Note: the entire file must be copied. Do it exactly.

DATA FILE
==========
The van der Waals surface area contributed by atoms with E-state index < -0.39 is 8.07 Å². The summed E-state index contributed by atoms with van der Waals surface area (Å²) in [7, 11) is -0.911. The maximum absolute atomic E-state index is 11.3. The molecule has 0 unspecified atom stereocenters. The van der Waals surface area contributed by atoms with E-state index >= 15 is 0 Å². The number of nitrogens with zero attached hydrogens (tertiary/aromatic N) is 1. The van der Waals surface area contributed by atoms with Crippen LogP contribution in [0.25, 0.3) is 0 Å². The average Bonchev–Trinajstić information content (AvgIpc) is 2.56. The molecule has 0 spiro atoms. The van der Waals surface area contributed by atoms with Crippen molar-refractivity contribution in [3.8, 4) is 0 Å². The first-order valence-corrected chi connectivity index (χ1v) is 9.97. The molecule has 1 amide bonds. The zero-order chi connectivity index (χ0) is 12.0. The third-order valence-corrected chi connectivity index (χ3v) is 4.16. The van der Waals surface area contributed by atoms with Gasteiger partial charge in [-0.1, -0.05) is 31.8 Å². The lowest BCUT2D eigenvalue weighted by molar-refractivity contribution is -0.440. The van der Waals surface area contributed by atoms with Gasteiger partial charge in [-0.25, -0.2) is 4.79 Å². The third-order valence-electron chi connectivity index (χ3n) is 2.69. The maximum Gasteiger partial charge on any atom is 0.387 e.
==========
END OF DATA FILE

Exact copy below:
The van der Waals surface area contributed by atoms with E-state index < -0.39 is 8.07 Å². The summed E-state index contributed by atoms with van der Waals surface area (Å²) in [7, 11) is -0.911. The maximum absolute atomic E-state index is 11.3. The molecule has 0 unspecified atom stereocenters. The van der Waals surface area contributed by atoms with E-state index >= 15 is 0 Å². The number of nitrogens with zero attached hydrogens (tertiary/aromatic N) is 1. The van der Waals surface area contributed by atoms with Crippen LogP contribution in [0.25, 0.3) is 0 Å². The average Bonchev–Trinajstić information content (AvgIpc) is 2.56. The molecule has 0 spiro atoms. The van der Waals surface area contributed by atoms with Crippen molar-refractivity contribution in [3.8, 4) is 0 Å². The first-order valence-corrected chi connectivity index (χ1v) is 9.97. The molecule has 1 amide bonds. The zero-order chi connectivity index (χ0) is 12.0. The third-order valence-corrected chi connectivity index (χ3v) is 4.16. The van der Waals surface area contributed by atoms with Gasteiger partial charge in [-0.1, -0.05) is 31.8 Å². The lowest BCUT2D eigenvalue weighted by molar-refractivity contribution is -0.440. The van der Waals surface area contributed by atoms with Gasteiger partial charge in [-0.25, -0.2) is 4.79 Å². The third-order valence-electron chi connectivity index (χ3n) is 2.69. The maximum Gasteiger partial charge on any atom is 0.387 e.